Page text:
I want to go digital with books because I have too many books. I love my books too much to let go of them after I’ve read them, but I have limited space for keeping them in my house. Also, I live in a place that does have bookstores, but I frequently order from Amazon because I can’t find what I want here, and online ordering is more convenient than searching the stores anyway. Now that so many hundreds of thousands of titles can be instantly downloaded upon purchase, going digital is a logical step. I haven’t quite done it yet, but I’m ready.

I know I could love a Kindle. I’m just waiting for the Apple version because I believe I’ll love it more.

Goals for the New Year

What is this immense cultural guilt that requires of us all that we basically resolve to get a new life every January 1? Somehow the idea we aren’t good enough the way we are is ingrained in us. I would have blamed the Puritans, but a quick Google says the practice dates back to the Babylonians. I’m sort of glad centuries of self-improvement guilt has gone before us. Maybe we have that to thank for indoor plumbing and cruise control.

Maybe we can always be better. Maybe we really aren’t good enough the way we are. People do tend to be lazy left to their own devices. Once a society reaches the point of cable television and refrigerated beer, excess guilt may even be required to achieve any sort of motivation at all.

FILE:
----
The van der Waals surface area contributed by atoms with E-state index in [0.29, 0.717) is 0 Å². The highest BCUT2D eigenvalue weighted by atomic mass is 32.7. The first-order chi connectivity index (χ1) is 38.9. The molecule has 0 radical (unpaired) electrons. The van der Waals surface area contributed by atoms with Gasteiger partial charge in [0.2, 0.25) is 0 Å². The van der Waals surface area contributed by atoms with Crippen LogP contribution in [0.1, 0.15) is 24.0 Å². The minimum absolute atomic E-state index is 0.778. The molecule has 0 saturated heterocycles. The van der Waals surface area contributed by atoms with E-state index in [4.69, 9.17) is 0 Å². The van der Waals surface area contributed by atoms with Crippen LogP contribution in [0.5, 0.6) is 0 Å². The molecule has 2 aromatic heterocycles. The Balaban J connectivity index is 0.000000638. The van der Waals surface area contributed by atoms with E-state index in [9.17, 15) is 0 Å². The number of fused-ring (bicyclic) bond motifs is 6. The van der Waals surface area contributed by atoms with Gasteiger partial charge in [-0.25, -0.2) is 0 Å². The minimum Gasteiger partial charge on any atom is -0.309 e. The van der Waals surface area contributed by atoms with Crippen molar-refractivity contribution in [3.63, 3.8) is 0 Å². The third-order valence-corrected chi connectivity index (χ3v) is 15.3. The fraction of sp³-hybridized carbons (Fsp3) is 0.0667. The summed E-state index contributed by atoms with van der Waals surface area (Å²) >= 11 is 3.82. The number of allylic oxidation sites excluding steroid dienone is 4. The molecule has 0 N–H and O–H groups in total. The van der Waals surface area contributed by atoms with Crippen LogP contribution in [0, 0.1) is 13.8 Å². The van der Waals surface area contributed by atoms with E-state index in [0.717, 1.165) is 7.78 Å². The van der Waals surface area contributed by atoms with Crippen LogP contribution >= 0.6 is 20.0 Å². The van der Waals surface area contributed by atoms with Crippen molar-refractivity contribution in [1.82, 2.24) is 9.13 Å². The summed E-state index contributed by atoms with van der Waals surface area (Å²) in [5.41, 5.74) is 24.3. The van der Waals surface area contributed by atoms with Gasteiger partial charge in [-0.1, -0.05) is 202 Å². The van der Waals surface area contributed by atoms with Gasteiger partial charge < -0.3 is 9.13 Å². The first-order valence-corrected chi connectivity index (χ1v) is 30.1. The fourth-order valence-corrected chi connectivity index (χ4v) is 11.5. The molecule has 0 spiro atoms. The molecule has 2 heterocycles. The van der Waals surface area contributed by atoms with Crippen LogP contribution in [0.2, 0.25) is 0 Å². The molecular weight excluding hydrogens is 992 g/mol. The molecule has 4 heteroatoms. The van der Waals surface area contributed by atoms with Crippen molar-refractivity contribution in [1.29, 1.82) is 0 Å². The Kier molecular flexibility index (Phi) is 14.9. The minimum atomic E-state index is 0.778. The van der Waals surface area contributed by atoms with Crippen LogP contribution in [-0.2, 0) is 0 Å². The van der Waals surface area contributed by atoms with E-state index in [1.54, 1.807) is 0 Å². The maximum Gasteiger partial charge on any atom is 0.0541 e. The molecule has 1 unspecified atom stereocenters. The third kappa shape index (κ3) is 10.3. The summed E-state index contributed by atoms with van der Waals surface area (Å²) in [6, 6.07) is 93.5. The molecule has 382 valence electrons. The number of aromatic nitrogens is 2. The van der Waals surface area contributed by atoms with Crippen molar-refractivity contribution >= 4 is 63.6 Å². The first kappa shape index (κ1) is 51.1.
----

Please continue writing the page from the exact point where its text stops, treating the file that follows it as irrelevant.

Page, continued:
Still, the knowledge that this is a generalized cultural guilt that serves some purpose toward the common good doesn’t help much with the individualized guilt. Every year I say I won’t do it. I just won’t participate. I’m not making resolutions I’m bound to break and then feel worse about. Every year I give in. I won’t even talk about what kinds of resolutions I make. They aren’t original. They’re the same as yours.

That’s why I was glad when one of my Facebook friends, Glenda Jones, said she was making goals, not resolutions. Goals I can handle. I make goals I fail to meet every day. There’s nothing special about that. I also make goals I do meet every day. Looking back over the past five years, I’ve probably broken every resolution I’ve made, but I’ve done a lot too. It’s all been okay.

So I’ve resolved this year to set goals, not resolutions. Only it turns out my goals sound a lot like resolutions. Get healthier. Establish better balance between work and family and everything else. Read the right books. Finish projects I’ve started in the past few years. Devote more consistent time to personal writing. Put together a new poetry manuscript. Exercise more. Take more time to relax. Do a better job of managing money. Get my chaotic schedule under control. Keep my house in better order. Scale back on commitments. Ratchet up on productivity. Be a better friend. Cook organic, gourmet meals. Be a better teacher. Learn, learn, learn.

Here’s our problem. The goals are contradictory. Individually, they aren’t bad. As a collection, they’re insane.

New Year’s does that. It makes us insane with the need to improve. Some of us who came to this Babylonian guilt by way of Puritan influences, go a little extra insane with the feeling that we need to be better than we are.

A well-balanced person would look at my list and decide to pick one or two to start with. Let me know how that works out for you.